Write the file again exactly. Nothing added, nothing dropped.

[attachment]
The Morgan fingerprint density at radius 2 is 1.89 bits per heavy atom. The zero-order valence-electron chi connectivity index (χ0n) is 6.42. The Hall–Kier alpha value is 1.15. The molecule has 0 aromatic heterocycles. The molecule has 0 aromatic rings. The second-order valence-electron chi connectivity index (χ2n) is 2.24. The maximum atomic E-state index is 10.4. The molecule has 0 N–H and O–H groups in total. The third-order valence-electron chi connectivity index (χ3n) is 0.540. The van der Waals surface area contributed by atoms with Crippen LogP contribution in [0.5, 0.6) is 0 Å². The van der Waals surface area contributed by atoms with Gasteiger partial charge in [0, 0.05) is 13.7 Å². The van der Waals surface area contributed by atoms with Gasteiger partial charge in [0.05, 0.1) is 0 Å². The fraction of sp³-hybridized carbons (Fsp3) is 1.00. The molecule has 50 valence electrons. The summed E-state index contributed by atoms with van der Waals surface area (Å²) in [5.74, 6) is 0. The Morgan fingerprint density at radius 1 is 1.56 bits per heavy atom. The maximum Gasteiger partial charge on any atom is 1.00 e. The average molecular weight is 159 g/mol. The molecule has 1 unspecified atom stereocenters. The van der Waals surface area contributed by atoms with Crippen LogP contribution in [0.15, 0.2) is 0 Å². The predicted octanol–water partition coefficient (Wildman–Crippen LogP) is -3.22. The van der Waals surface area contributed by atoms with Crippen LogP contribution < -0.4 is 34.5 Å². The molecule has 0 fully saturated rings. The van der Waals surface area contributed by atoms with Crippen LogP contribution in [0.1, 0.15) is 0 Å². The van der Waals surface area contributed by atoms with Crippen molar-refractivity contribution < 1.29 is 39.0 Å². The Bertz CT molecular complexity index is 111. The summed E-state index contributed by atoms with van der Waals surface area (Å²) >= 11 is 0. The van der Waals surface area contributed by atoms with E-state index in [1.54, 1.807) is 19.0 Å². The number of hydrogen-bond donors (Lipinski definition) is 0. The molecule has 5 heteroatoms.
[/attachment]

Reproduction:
The Morgan fingerprint density at radius 2 is 1.89 bits per heavy atom. The zero-order valence-electron chi connectivity index (χ0n) is 6.42. The Hall–Kier alpha value is 1.15. The molecule has 0 aromatic heterocycles. The molecule has 0 aromatic rings. The second-order valence-electron chi connectivity index (χ2n) is 2.24. The maximum atomic E-state index is 10.4. The molecule has 0 N–H and O–H groups in total. The third-order valence-electron chi connectivity index (χ3n) is 0.540. The van der Waals surface area contributed by atoms with Crippen LogP contribution in [0.5, 0.6) is 0 Å². The van der Waals surface area contributed by atoms with Gasteiger partial charge in [0, 0.05) is 13.7 Å². The van der Waals surface area contributed by atoms with Gasteiger partial charge in [0.05, 0.1) is 0 Å². The fraction of sp³-hybridized carbons (Fsp3) is 1.00. The molecule has 50 valence electrons. The summed E-state index contributed by atoms with van der Waals surface area (Å²) in [5.74, 6) is 0. The Morgan fingerprint density at radius 1 is 1.56 bits per heavy atom. The maximum Gasteiger partial charge on any atom is 1.00 e. The average molecular weight is 159 g/mol. The molecule has 1 unspecified atom stereocenters. The van der Waals surface area contributed by atoms with Crippen LogP contribution in [0.15, 0.2) is 0 Å². The predicted octanol–water partition coefficient (Wildman–Crippen LogP) is -3.22. The van der Waals surface area contributed by atoms with Crippen LogP contribution < -0.4 is 34.5 Å². The molecule has 0 fully saturated rings. The van der Waals surface area contributed by atoms with Crippen LogP contribution in [0.1, 0.15) is 0 Å². The van der Waals surface area contributed by atoms with Crippen molar-refractivity contribution < 1.29 is 39.0 Å². The Bertz CT molecular complexity index is 111. The summed E-state index contributed by atoms with van der Waals surface area (Å²) >= 11 is 0. The van der Waals surface area contributed by atoms with E-state index in [1.54, 1.807) is 19.0 Å². The number of hydrogen-bond donors (Lipinski definition) is 0. The molecule has 5 heteroatoms.